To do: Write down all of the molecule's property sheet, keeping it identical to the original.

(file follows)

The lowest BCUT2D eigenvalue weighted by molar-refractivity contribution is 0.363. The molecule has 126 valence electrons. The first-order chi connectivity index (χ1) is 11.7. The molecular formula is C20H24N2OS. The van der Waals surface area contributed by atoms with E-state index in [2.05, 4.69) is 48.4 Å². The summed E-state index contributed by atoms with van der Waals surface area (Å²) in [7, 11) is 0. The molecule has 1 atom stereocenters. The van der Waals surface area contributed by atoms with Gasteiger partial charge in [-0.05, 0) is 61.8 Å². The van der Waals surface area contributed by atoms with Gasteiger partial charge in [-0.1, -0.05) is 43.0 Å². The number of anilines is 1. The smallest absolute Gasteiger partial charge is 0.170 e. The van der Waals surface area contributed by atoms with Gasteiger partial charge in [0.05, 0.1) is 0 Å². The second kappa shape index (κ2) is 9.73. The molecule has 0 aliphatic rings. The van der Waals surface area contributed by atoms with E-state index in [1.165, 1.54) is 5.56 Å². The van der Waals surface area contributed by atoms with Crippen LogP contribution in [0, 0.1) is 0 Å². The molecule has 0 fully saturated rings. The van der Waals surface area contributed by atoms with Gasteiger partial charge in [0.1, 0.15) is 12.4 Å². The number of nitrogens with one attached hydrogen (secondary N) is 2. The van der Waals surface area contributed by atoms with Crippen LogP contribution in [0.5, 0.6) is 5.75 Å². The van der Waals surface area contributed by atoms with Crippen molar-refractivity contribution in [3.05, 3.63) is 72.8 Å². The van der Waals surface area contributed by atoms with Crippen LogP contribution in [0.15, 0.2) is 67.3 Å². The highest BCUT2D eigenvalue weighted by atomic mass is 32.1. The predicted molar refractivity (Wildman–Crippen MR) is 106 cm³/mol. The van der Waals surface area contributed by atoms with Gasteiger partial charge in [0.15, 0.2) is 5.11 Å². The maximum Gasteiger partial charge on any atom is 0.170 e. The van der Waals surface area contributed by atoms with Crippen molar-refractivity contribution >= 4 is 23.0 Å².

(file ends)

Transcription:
The lowest BCUT2D eigenvalue weighted by molar-refractivity contribution is 0.363. The molecule has 126 valence electrons. The first-order chi connectivity index (χ1) is 11.7. The molecular formula is C20H24N2OS. The van der Waals surface area contributed by atoms with E-state index in [2.05, 4.69) is 48.4 Å². The summed E-state index contributed by atoms with van der Waals surface area (Å²) in [7, 11) is 0. The molecule has 1 atom stereocenters. The van der Waals surface area contributed by atoms with Gasteiger partial charge in [-0.05, 0) is 61.8 Å². The van der Waals surface area contributed by atoms with Gasteiger partial charge in [-0.1, -0.05) is 43.0 Å². The number of anilines is 1. The smallest absolute Gasteiger partial charge is 0.170 e. The van der Waals surface area contributed by atoms with Gasteiger partial charge in [0.05, 0.1) is 0 Å². The second kappa shape index (κ2) is 9.73. The molecule has 0 aliphatic rings. The van der Waals surface area contributed by atoms with E-state index in [1.165, 1.54) is 5.56 Å². The van der Waals surface area contributed by atoms with Crippen LogP contribution in [0, 0.1) is 0 Å². The molecule has 0 fully saturated rings. The van der Waals surface area contributed by atoms with Gasteiger partial charge in [0.1, 0.15) is 12.4 Å². The number of nitrogens with one attached hydrogen (secondary N) is 2. The van der Waals surface area contributed by atoms with Crippen LogP contribution in [0.5, 0.6) is 5.75 Å². The van der Waals surface area contributed by atoms with Crippen molar-refractivity contribution in [3.05, 3.63) is 72.8 Å². The van der Waals surface area contributed by atoms with Crippen LogP contribution in [0.15, 0.2) is 67.3 Å². The highest BCUT2D eigenvalue weighted by atomic mass is 32.1. The predicted molar refractivity (Wildman–Crippen MR) is 106 cm³/mol. The van der Waals surface area contributed by atoms with Gasteiger partial charge in [0.15, 0.2) is 5.11 Å². The maximum Gasteiger partial charge on any atom is 0.170 e. The van der Waals surface area contributed by atoms with Crippen molar-refractivity contribution >= 4 is 23.0 Å².